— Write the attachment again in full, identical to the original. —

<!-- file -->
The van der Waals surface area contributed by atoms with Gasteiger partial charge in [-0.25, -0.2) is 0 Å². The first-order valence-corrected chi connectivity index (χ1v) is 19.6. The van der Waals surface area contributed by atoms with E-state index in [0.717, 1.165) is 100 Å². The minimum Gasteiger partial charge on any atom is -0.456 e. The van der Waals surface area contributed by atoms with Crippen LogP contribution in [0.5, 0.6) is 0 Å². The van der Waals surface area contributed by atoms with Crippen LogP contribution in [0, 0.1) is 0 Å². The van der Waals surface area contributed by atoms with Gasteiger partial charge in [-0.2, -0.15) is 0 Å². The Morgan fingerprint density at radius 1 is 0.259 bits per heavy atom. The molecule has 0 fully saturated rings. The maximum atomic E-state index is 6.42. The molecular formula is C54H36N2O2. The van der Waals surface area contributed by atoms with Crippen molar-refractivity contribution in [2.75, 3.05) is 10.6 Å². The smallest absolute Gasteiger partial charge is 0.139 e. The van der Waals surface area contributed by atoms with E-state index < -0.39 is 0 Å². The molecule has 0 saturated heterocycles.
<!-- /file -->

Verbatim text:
The van der Waals surface area contributed by atoms with Gasteiger partial charge in [-0.25, -0.2) is 0 Å². The first-order valence-corrected chi connectivity index (χ1v) is 19.6. The van der Waals surface area contributed by atoms with E-state index in [0.717, 1.165) is 100 Å². The minimum Gasteiger partial charge on any atom is -0.456 e. The van der Waals surface area contributed by atoms with Crippen LogP contribution in [0.5, 0.6) is 0 Å². The van der Waals surface area contributed by atoms with Crippen LogP contribution in [0, 0.1) is 0 Å². The van der Waals surface area contributed by atoms with Gasteiger partial charge in [-0.2, -0.15) is 0 Å². The Morgan fingerprint density at radius 1 is 0.259 bits per heavy atom. The molecule has 0 fully saturated rings. The maximum atomic E-state index is 6.42. The molecular formula is C54H36N2O2. The van der Waals surface area contributed by atoms with Crippen molar-refractivity contribution in [2.75, 3.05) is 10.6 Å². The smallest absolute Gasteiger partial charge is 0.139 e. The van der Waals surface area contributed by atoms with E-state index < -0.39 is 0 Å². The molecule has 0 saturated heterocycles.